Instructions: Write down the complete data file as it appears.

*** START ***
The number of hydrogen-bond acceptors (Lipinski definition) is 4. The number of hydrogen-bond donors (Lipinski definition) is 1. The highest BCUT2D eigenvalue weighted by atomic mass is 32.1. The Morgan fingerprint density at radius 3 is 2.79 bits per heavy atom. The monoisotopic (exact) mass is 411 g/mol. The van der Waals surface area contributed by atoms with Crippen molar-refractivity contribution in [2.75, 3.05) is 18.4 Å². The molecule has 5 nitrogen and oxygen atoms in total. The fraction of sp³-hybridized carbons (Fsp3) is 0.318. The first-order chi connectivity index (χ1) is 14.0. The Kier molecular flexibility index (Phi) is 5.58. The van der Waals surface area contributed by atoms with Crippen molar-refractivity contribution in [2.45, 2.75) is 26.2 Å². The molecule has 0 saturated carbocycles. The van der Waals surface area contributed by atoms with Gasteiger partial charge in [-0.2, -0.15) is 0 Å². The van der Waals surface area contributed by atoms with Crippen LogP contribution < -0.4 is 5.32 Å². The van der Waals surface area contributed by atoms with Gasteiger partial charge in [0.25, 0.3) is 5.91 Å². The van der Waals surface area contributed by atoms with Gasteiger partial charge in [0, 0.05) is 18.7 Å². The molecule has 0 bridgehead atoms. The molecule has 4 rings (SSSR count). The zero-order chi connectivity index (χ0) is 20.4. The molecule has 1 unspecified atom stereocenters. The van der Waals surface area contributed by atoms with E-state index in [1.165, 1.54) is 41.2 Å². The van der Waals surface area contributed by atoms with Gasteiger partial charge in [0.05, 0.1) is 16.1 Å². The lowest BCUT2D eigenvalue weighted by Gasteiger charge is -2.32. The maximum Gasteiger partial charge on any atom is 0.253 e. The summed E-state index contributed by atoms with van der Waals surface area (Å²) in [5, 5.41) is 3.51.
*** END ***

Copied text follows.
The number of hydrogen-bond acceptors (Lipinski definition) is 4. The number of hydrogen-bond donors (Lipinski definition) is 1. The highest BCUT2D eigenvalue weighted by atomic mass is 32.1. The Morgan fingerprint density at radius 3 is 2.79 bits per heavy atom. The monoisotopic (exact) mass is 411 g/mol. The van der Waals surface area contributed by atoms with Crippen molar-refractivity contribution in [2.75, 3.05) is 18.4 Å². The molecule has 5 nitrogen and oxygen atoms in total. The fraction of sp³-hybridized carbons (Fsp3) is 0.318. The first-order chi connectivity index (χ1) is 14.0. The Kier molecular flexibility index (Phi) is 5.58. The van der Waals surface area contributed by atoms with Crippen molar-refractivity contribution in [2.45, 2.75) is 26.2 Å². The molecule has 0 saturated carbocycles. The van der Waals surface area contributed by atoms with Gasteiger partial charge in [-0.2, -0.15) is 0 Å². The van der Waals surface area contributed by atoms with Crippen LogP contribution < -0.4 is 5.32 Å². The van der Waals surface area contributed by atoms with Gasteiger partial charge in [0.25, 0.3) is 5.91 Å². The van der Waals surface area contributed by atoms with Gasteiger partial charge in [0, 0.05) is 18.7 Å². The molecule has 0 bridgehead atoms. The molecule has 4 rings (SSSR count). The zero-order chi connectivity index (χ0) is 20.4. The molecule has 1 unspecified atom stereocenters. The van der Waals surface area contributed by atoms with E-state index in [1.165, 1.54) is 41.2 Å². The van der Waals surface area contributed by atoms with Gasteiger partial charge in [0.05, 0.1) is 16.1 Å². The lowest BCUT2D eigenvalue weighted by Gasteiger charge is -2.32. The maximum Gasteiger partial charge on any atom is 0.253 e. The summed E-state index contributed by atoms with van der Waals surface area (Å²) in [5, 5.41) is 3.51.